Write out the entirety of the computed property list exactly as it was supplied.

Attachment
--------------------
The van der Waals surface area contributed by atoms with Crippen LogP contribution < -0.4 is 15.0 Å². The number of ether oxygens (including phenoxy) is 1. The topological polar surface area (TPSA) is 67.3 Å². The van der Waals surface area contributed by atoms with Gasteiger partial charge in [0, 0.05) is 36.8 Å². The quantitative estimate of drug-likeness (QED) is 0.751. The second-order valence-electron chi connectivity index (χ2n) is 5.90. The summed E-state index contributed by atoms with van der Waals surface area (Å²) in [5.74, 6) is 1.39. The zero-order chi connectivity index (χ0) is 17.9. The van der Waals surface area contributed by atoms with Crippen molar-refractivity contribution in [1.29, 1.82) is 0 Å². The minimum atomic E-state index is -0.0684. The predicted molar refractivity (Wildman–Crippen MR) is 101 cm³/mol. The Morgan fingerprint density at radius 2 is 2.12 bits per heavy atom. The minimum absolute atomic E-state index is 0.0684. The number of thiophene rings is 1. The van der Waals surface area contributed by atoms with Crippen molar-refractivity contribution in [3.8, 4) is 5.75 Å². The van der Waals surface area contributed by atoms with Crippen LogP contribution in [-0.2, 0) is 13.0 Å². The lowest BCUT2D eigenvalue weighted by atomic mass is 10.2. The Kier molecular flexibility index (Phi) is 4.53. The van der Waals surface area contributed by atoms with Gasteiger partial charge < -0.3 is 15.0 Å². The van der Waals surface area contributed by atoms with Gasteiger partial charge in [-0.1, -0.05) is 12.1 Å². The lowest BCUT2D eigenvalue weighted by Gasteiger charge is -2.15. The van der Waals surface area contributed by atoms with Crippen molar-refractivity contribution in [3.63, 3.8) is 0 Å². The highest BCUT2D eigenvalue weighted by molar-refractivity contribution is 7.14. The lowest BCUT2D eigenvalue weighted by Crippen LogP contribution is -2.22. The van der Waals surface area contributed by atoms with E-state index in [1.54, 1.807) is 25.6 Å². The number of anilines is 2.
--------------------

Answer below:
The van der Waals surface area contributed by atoms with Crippen LogP contribution < -0.4 is 15.0 Å². The number of ether oxygens (including phenoxy) is 1. The topological polar surface area (TPSA) is 67.3 Å². The van der Waals surface area contributed by atoms with Gasteiger partial charge in [0, 0.05) is 36.8 Å². The quantitative estimate of drug-likeness (QED) is 0.751. The second-order valence-electron chi connectivity index (χ2n) is 5.90. The summed E-state index contributed by atoms with van der Waals surface area (Å²) in [5.74, 6) is 1.39. The zero-order chi connectivity index (χ0) is 17.9. The van der Waals surface area contributed by atoms with Crippen molar-refractivity contribution in [1.29, 1.82) is 0 Å². The minimum atomic E-state index is -0.0684. The predicted molar refractivity (Wildman–Crippen MR) is 101 cm³/mol. The Morgan fingerprint density at radius 2 is 2.12 bits per heavy atom. The minimum absolute atomic E-state index is 0.0684. The number of thiophene rings is 1. The van der Waals surface area contributed by atoms with Crippen molar-refractivity contribution in [3.8, 4) is 5.75 Å². The van der Waals surface area contributed by atoms with Crippen LogP contribution in [-0.2, 0) is 13.0 Å². The lowest BCUT2D eigenvalue weighted by atomic mass is 10.2. The Kier molecular flexibility index (Phi) is 4.53. The van der Waals surface area contributed by atoms with Gasteiger partial charge < -0.3 is 15.0 Å². The van der Waals surface area contributed by atoms with Gasteiger partial charge in [-0.1, -0.05) is 12.1 Å². The lowest BCUT2D eigenvalue weighted by Gasteiger charge is -2.15. The van der Waals surface area contributed by atoms with Crippen molar-refractivity contribution in [3.63, 3.8) is 0 Å². The highest BCUT2D eigenvalue weighted by molar-refractivity contribution is 7.14. The lowest BCUT2D eigenvalue weighted by Crippen LogP contribution is -2.22. The van der Waals surface area contributed by atoms with E-state index in [1.54, 1.807) is 25.6 Å². The number of anilines is 2.